Using Measured Security Awareness To Combat Phishing Attacks
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Using Measured Security Awareness To Combat Phishing Attacks

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This presentation discusses how to detect phishing and provides some background on using a measured security awareness service as a continuing education tool. The presentation gives examples of how ...

This presentation discusses how to detect phishing and provides some background on using a measured security awareness service as a continuing education tool. The presentation gives examples of how phishing can be used in a constructive manner, to give end users a real-life experience, dealing with phishing and spear phishing attacks.

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    Using Measured Security Awareness To Combat Phishing Attacks Using Measured Security Awareness To Combat Phishing Attacks Presentation Transcript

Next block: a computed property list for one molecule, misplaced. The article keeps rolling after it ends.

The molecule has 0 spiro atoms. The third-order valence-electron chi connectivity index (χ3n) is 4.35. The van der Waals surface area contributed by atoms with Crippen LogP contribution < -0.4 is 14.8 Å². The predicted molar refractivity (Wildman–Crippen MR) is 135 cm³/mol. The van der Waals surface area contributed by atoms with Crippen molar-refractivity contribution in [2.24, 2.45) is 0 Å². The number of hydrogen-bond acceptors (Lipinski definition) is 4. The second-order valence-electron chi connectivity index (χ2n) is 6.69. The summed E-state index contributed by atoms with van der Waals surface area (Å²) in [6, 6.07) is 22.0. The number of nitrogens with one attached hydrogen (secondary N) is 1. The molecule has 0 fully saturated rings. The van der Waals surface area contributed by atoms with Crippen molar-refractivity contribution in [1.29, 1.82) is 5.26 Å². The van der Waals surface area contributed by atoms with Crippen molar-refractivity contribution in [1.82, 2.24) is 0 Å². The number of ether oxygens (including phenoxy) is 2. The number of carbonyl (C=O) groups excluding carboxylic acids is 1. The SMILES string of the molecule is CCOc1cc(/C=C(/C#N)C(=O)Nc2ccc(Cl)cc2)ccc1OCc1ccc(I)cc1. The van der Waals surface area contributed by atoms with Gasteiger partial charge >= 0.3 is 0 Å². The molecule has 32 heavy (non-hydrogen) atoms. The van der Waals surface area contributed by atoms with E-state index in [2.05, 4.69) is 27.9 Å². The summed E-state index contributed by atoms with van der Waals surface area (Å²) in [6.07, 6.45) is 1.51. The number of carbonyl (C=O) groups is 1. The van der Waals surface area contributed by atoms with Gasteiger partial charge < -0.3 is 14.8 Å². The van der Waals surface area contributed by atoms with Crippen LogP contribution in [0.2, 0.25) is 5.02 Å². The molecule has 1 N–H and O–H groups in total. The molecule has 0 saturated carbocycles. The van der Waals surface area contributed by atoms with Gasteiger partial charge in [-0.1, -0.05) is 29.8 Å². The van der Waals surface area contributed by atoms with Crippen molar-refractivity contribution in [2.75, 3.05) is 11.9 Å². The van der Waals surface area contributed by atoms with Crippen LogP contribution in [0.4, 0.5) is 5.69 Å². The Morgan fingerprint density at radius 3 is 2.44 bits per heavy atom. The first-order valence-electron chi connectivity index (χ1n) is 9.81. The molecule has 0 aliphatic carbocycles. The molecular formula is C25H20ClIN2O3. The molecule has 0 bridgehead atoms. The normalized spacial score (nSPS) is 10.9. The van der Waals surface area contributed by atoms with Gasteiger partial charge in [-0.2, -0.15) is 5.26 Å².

• Measured Security Awareness Service Presented by Nicholas Davis, CISSP, CISA
    • Overview Phishing Background Threat to IT on campus Phishing education Tricks employed Sample phishing emails unique to UWMadison Spotting the phish, after the click How measured security awareness works Conducting a campaign in your department Q&A session 1/10/2014 UNIVERSITY OF WISCONSIN 2
    • Phishing Defined Phishing is the act of attempting to acquire information such as usernames, passwords, and credit card details (and sometimes, indirectly, money) by masquerading as a trustworthy entity in an electronic communication, usually email. 1/10/2014 UNIVERSITY OF WISCONSIN 3
    • Famous Nigerian Phish 1/10/2014 UNIVERSITY OF WISCONSIN 4